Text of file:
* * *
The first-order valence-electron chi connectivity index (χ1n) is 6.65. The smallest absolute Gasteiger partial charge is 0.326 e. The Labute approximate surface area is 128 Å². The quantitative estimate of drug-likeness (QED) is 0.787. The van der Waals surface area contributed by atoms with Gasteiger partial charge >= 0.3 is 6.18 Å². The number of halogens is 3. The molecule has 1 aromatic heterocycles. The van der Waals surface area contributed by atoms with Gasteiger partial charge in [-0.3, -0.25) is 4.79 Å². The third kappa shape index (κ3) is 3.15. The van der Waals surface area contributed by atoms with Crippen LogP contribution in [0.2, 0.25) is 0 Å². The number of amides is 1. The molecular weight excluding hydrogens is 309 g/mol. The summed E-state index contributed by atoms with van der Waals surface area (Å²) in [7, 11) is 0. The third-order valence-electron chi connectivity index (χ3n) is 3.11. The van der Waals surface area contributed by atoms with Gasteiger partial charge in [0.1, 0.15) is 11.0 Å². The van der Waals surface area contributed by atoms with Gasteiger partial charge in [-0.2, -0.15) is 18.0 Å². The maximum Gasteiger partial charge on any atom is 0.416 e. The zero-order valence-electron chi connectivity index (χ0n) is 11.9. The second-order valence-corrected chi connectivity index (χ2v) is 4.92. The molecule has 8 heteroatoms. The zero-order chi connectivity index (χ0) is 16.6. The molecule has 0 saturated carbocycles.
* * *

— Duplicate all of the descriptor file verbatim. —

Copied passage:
The first-order valence-electron chi connectivity index (χ1n) is 6.65. The smallest absolute Gasteiger partial charge is 0.326 e. The Labute approximate surface area is 128 Å². The quantitative estimate of drug-likeness (QED) is 0.787. The van der Waals surface area contributed by atoms with Gasteiger partial charge >= 0.3 is 6.18 Å². The number of halogens is 3. The molecule has 1 aromatic heterocycles. The van der Waals surface area contributed by atoms with Gasteiger partial charge in [-0.3, -0.25) is 4.79 Å². The third kappa shape index (κ3) is 3.15. The van der Waals surface area contributed by atoms with Crippen LogP contribution in [0.2, 0.25) is 0 Å². The number of amides is 1. The molecular weight excluding hydrogens is 309 g/mol. The summed E-state index contributed by atoms with van der Waals surface area (Å²) in [7, 11) is 0. The third-order valence-electron chi connectivity index (χ3n) is 3.11. The van der Waals surface area contributed by atoms with Gasteiger partial charge in [0.1, 0.15) is 11.0 Å². The van der Waals surface area contributed by atoms with Gasteiger partial charge in [-0.2, -0.15) is 18.0 Å². The maximum Gasteiger partial charge on any atom is 0.416 e. The zero-order valence-electron chi connectivity index (χ0n) is 11.9. The second-order valence-corrected chi connectivity index (χ2v) is 4.92. The molecule has 8 heteroatoms. The zero-order chi connectivity index (χ0) is 16.6. The molecule has 0 saturated carbocycles.